maybe something was coming, I couldn’t care less.


next to the fountain, two chubby pigeons

roused the image of your breasts in the morning:

looking in the mirror

with your hair gently tossed and that smile

making me wish

I could be one of those nice people feeding the pigeons.


sitting on the bench, something shimmering next to me in the fountain,

people passing, embracing,


I was sad like a poet in a Korean film

thinking that you should          go

and that the clouds are so beautiful.








I want to believe you when you say

someone will come

with a perfect smile

and unfailing gestures

an insect with the soul of a wet nurse

to push me on towards tomorrow

as you lead a horse crippled by sadness

at night          to the slaughter






for Alexandra


the sun is cobalt when it rises from the body and shines

over coral

and my suntanned mind where

exotic birds come to lie is cobalt

the defiance to compromise and helplessness

was always cobalt

the night terror I wanted

to beat like an ornery animal

is cobalt

the hand I write with on an ever distant screen

is cobalt

and my elongated and contracted muscles sweating

for joy and terror when faced with love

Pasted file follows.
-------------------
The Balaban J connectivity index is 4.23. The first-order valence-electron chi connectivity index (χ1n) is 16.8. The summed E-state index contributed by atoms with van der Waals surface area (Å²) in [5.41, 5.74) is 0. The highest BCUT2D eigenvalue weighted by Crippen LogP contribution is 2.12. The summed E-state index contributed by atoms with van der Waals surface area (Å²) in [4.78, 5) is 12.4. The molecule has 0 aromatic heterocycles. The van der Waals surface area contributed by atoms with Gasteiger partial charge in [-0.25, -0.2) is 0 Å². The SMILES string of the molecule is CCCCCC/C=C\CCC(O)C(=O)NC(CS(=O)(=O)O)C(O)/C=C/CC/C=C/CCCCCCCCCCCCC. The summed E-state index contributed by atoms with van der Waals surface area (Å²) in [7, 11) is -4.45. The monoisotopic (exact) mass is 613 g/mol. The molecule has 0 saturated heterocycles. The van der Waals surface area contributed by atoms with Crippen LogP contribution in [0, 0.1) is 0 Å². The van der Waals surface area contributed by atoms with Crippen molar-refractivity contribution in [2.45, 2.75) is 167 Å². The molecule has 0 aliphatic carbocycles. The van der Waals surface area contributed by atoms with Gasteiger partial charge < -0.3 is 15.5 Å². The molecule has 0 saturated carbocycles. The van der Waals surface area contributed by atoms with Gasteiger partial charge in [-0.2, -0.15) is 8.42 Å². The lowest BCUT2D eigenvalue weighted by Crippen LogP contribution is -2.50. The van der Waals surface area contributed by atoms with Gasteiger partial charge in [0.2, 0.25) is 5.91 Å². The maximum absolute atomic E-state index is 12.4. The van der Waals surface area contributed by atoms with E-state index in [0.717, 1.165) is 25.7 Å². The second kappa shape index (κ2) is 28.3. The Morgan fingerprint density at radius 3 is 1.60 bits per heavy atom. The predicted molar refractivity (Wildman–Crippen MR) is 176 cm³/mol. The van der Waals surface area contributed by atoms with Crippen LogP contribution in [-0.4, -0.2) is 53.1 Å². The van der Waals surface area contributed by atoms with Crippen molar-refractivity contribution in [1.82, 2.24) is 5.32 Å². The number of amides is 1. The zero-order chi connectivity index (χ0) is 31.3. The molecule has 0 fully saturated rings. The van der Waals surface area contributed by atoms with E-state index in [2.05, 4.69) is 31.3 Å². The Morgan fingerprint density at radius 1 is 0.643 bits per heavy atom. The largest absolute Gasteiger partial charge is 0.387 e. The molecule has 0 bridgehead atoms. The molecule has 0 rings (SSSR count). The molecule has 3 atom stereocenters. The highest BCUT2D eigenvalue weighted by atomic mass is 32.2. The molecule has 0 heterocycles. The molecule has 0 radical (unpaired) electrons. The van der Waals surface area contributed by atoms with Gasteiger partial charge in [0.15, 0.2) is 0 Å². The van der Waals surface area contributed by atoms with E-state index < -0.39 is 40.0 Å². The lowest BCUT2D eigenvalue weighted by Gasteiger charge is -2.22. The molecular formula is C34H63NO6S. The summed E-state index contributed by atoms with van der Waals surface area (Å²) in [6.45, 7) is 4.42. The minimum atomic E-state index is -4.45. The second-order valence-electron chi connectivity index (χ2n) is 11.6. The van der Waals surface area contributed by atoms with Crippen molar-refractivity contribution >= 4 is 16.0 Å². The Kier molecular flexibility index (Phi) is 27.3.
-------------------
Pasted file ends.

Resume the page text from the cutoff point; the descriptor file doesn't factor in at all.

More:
are cobalt

and the faint and refined shiver which poetry

still stirs inside me

is cobalt

mother’s late forgiveness is cobalt

the leaf fallen on glistening water

where a friend thought he would find peace

is cobalt

the need for you was and still is


the aged innocence of poets which informed

the comforting lyrics I cannot

get out of my head

is cobalt

there are worlds with tiny skies and

there are happy worlds

where memory is hope

and the wounds are healed from the start

there are worlds where no one sells anyone

and their premonition

is cobalt

so when I speak to you again about love

don’t believe a single word

my cobalt eyes will

show you

on that day






Autumn Still Comes Without Us


You see, we can too, he told me,

we can feel safe too,

we can lose story lines without feeling ashamed,

we can smoke, sure, hearing

the city’s breath, its sounds slowed by cold

we can go out on the balcony and light fireworks


now syntax is a mist in which we cut down

random silhouettes, shapes that shatter in an instant

great galleons of smoke travelling east

and, with our neurotic chatter, attend

the watch someone left ticking on the handrail

as if we expect something irrefutable to come, something

that strong cables enter and exit shiny veins of black

thinking of the autumns we could have

blown our brains out hollering


hollering like hell, like after a job well done.





“We Try to Convince the Madness,” “August Images,” “A Riddle for Monsters,” and “Autumn Still Comes Without Us,” have previously appeared in English at “Trafika Europe,” Issue 8.